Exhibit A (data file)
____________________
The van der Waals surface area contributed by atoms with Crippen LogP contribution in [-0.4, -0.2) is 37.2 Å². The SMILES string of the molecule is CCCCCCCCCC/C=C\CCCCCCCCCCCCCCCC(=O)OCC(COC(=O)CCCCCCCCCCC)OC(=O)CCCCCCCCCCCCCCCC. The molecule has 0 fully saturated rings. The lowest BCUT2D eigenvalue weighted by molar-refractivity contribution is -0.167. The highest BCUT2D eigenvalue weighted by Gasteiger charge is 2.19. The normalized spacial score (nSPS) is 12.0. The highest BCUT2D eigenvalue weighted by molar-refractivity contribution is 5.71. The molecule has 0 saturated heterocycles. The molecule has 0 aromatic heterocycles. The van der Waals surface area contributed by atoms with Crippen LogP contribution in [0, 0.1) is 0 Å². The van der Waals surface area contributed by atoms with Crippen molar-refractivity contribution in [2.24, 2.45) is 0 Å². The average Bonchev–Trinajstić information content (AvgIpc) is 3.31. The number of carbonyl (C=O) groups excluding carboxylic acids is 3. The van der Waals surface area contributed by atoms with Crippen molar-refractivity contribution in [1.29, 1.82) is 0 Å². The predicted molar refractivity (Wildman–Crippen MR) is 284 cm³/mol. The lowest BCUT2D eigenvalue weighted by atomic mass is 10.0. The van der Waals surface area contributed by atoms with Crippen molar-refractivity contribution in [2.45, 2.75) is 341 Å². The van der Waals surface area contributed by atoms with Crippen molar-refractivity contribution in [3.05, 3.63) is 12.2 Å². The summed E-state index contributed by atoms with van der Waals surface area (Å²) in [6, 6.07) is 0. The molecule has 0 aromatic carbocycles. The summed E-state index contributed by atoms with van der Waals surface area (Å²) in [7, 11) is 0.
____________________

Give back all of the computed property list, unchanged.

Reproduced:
The van der Waals surface area contributed by atoms with Crippen LogP contribution in [-0.4, -0.2) is 37.2 Å². The SMILES string of the molecule is CCCCCCCCCC/C=C\CCCCCCCCCCCCCCCC(=O)OCC(COC(=O)CCCCCCCCCCC)OC(=O)CCCCCCCCCCCCCCCC. The molecule has 0 fully saturated rings. The lowest BCUT2D eigenvalue weighted by molar-refractivity contribution is -0.167. The highest BCUT2D eigenvalue weighted by Gasteiger charge is 2.19. The normalized spacial score (nSPS) is 12.0. The highest BCUT2D eigenvalue weighted by molar-refractivity contribution is 5.71. The molecule has 0 saturated heterocycles. The molecule has 0 aromatic heterocycles. The van der Waals surface area contributed by atoms with Crippen LogP contribution in [0, 0.1) is 0 Å². The van der Waals surface area contributed by atoms with Crippen molar-refractivity contribution in [2.24, 2.45) is 0 Å². The average Bonchev–Trinajstić information content (AvgIpc) is 3.31. The number of carbonyl (C=O) groups excluding carboxylic acids is 3. The van der Waals surface area contributed by atoms with Crippen molar-refractivity contribution in [1.29, 1.82) is 0 Å². The predicted molar refractivity (Wildman–Crippen MR) is 284 cm³/mol. The lowest BCUT2D eigenvalue weighted by atomic mass is 10.0. The van der Waals surface area contributed by atoms with Crippen molar-refractivity contribution in [2.45, 2.75) is 341 Å². The van der Waals surface area contributed by atoms with Crippen molar-refractivity contribution in [3.05, 3.63) is 12.2 Å². The summed E-state index contributed by atoms with van der Waals surface area (Å²) in [6, 6.07) is 0. The molecule has 0 aromatic carbocycles. The summed E-state index contributed by atoms with van der Waals surface area (Å²) in [7, 11) is 0.